The software is pretty spartan. If stock Android bothers you for its lack of features, the Bluboo Maya Max isn’t going to be your cup of tea either. Bluboo just isn’t consistent in its software enough. Some Google apps are skinned, some are replaced, some are completely untouched. Add in the weird quirks like not being able to reset the device to factory settings (yes, seriously) and you have a difficult to use contradiction on your hands.


Unfortunately due to the software issues we had with the Maya Max we cannot provide a reliable review of the battery life. However, we can give you some of the facts about the device and that will play into what battery life you may get.

The Maya Max has a 6″ 1080P display and a 4200mAh battery. Those are both pretty big numbers and the battery capacity being on the high end of anything on the market today. Bluboo made a choice to go with a 1080P display (probably due to cost) and it really should benefit you in battery life. Pushing all the extra pixels of a QHD display not only takes processing power but battery power too.

One thing that will negatively affect your battery life is the lack of supported bands in the United States. I tested the Maya Max with a T-Mobile sim and was disappointed to find that I only picked up Edge coverage. The device supports the following bands:

  • 2G: GSM 850/900/1800/1900MHz
  • 3G: WCDMA 850/2100MHz
  • 4G: FDD-LTE 800/1800/2100/2600MHz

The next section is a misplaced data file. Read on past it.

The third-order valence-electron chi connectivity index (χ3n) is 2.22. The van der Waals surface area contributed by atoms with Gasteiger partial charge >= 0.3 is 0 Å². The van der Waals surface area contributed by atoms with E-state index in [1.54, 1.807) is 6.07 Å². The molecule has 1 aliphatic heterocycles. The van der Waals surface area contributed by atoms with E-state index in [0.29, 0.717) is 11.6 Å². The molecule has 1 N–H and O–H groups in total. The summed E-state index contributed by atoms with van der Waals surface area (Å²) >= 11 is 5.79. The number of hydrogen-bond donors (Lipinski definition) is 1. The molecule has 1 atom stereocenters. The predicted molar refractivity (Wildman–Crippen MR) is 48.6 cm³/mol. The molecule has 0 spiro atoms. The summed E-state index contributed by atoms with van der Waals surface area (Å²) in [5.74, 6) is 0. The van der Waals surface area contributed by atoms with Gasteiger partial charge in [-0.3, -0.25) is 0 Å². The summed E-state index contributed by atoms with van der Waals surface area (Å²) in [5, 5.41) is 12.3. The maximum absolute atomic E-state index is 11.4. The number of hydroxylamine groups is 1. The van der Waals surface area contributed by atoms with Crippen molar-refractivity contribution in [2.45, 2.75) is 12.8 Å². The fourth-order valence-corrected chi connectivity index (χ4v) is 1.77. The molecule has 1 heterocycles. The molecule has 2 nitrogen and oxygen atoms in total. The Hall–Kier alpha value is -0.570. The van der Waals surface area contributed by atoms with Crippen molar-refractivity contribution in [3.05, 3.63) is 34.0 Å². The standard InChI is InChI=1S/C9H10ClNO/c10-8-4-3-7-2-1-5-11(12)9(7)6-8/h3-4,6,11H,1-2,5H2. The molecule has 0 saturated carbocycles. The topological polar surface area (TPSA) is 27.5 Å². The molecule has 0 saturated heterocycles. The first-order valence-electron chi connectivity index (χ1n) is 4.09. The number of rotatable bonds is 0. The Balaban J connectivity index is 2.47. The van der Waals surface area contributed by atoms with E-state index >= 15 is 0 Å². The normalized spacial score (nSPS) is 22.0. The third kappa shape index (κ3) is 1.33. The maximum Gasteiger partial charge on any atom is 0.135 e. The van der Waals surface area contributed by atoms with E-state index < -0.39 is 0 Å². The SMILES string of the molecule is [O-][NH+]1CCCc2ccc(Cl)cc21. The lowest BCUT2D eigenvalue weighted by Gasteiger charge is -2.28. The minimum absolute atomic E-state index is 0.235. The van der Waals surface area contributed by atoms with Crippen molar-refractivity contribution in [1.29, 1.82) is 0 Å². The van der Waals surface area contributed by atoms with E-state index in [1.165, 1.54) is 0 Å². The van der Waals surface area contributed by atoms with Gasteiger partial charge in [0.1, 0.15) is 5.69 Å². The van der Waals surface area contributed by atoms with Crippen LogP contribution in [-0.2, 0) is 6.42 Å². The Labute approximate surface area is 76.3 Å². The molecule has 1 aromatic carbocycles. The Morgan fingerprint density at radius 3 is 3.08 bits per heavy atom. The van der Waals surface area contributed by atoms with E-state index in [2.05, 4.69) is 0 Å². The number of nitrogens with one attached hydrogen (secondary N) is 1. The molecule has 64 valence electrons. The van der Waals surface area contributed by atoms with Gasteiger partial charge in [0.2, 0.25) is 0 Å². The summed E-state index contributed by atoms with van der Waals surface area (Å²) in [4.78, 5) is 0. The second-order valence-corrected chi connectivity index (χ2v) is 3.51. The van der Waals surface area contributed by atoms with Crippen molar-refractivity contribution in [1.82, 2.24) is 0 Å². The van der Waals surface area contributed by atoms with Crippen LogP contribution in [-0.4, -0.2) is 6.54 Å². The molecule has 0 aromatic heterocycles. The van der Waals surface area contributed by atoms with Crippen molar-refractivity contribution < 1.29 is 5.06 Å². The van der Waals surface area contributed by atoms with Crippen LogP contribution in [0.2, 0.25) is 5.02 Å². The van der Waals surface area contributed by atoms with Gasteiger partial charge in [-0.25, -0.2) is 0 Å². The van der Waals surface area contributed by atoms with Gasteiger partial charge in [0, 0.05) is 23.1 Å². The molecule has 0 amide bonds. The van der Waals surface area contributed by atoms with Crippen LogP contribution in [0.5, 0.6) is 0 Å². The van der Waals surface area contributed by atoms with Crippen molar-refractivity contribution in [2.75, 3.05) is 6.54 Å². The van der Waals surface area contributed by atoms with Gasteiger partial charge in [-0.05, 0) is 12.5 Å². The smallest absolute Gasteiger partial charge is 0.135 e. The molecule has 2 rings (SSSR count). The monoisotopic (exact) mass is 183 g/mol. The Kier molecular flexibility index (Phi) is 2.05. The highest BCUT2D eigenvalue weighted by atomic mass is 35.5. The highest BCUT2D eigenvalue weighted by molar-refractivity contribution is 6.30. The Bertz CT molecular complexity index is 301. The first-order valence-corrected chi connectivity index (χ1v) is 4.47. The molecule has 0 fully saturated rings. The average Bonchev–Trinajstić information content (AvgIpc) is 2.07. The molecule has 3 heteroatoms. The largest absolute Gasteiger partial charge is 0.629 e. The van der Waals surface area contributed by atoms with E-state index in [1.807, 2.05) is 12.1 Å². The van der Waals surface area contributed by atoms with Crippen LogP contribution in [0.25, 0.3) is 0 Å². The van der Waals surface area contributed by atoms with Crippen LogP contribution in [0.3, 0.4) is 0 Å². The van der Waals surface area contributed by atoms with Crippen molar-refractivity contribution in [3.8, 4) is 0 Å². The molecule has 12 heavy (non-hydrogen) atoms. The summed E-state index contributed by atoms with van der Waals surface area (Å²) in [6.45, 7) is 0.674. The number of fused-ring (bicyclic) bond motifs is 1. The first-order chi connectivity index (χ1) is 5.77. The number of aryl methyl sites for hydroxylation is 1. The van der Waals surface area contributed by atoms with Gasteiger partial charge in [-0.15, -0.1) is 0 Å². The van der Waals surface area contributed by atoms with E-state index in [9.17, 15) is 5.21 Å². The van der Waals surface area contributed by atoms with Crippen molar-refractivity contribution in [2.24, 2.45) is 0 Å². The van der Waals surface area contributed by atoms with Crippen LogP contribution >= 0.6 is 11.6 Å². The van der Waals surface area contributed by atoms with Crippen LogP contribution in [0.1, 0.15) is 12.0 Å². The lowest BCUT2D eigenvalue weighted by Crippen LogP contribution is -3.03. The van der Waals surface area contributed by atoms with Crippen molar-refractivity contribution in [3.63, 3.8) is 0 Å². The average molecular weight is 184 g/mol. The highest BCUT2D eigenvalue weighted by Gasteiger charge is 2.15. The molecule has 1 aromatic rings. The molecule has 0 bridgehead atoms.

If you’re using AT&T you will be able to pick up 3G on the 850 frequency, but no LTE for you either. With the constant searching for a better signal (especially indoors), the battery life could take a hit.

Reference guide to US carrier bands and networks


If you’re afraid of buying a Chinese phone from a site like Gearbest, this review is not going to do you any favors. This is pretty much the worst case scenario. Luckily for me, Bluboo supplied the review units so I’m not out any money, but I could easily see that happening to someone. There are a lot of great companies making wonderful devices that haven’t hit the shores of the US yet and I would encourage you to do you research to see how they deal with their customers when you’re making a purchase. Don’t let this one case scare you off.


As for the Maya Max… if I could load stock Android onto it, it might be an amazing device. Unfortunately, it’s held back by broken software and puzzling design choices. If Bluboo gets the software figured out, I’d love to give the phone another review because I think there’s a ton of potential here. It has one of the best-built phones out there with some excellent features and a comfortable design.